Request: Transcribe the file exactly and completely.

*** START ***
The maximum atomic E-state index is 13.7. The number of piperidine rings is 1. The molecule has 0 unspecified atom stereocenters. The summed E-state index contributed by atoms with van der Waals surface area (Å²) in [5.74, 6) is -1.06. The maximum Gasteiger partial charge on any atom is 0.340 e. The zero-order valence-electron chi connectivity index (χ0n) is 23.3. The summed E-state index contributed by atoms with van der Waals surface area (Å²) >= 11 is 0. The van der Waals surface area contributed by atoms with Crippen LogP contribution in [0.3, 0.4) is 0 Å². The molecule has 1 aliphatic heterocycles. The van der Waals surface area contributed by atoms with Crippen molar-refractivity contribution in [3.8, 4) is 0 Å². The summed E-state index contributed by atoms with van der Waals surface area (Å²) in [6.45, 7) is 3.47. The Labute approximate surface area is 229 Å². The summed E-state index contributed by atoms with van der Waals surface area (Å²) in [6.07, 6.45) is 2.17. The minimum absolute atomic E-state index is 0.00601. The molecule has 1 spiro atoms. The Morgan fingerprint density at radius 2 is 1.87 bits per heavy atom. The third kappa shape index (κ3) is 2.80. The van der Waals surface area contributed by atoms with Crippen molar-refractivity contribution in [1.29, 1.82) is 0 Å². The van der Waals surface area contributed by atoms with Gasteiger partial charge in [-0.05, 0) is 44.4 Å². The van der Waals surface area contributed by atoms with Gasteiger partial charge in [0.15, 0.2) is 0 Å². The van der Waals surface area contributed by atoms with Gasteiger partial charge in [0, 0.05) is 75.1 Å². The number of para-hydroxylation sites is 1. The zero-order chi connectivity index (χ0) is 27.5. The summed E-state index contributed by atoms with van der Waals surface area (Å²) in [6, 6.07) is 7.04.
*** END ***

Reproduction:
The maximum atomic E-state index is 13.7. The number of piperidine rings is 1. The molecule has 0 unspecified atom stereocenters. The summed E-state index contributed by atoms with van der Waals surface area (Å²) in [5.74, 6) is -1.06. The maximum Gasteiger partial charge on any atom is 0.340 e. The zero-order valence-electron chi connectivity index (χ0n) is 23.3. The summed E-state index contributed by atoms with van der Waals surface area (Å²) >= 11 is 0. The van der Waals surface area contributed by atoms with Crippen LogP contribution in [0.3, 0.4) is 0 Å². The molecule has 1 aliphatic heterocycles. The van der Waals surface area contributed by atoms with Crippen molar-refractivity contribution in [3.8, 4) is 0 Å². The summed E-state index contributed by atoms with van der Waals surface area (Å²) in [6.45, 7) is 3.47. The Labute approximate surface area is 229 Å². The summed E-state index contributed by atoms with van der Waals surface area (Å²) in [6.07, 6.45) is 2.17. The minimum absolute atomic E-state index is 0.00601. The molecule has 1 spiro atoms. The Morgan fingerprint density at radius 2 is 1.87 bits per heavy atom. The third kappa shape index (κ3) is 2.80. The van der Waals surface area contributed by atoms with Crippen molar-refractivity contribution in [1.29, 1.82) is 0 Å². The van der Waals surface area contributed by atoms with Gasteiger partial charge in [-0.05, 0) is 44.4 Å². The van der Waals surface area contributed by atoms with Gasteiger partial charge in [0.15, 0.2) is 0 Å². The van der Waals surface area contributed by atoms with Gasteiger partial charge in [0, 0.05) is 75.1 Å². The number of para-hydroxylation sites is 1. The zero-order chi connectivity index (χ0) is 27.5. The summed E-state index contributed by atoms with van der Waals surface area (Å²) in [6, 6.07) is 7.04.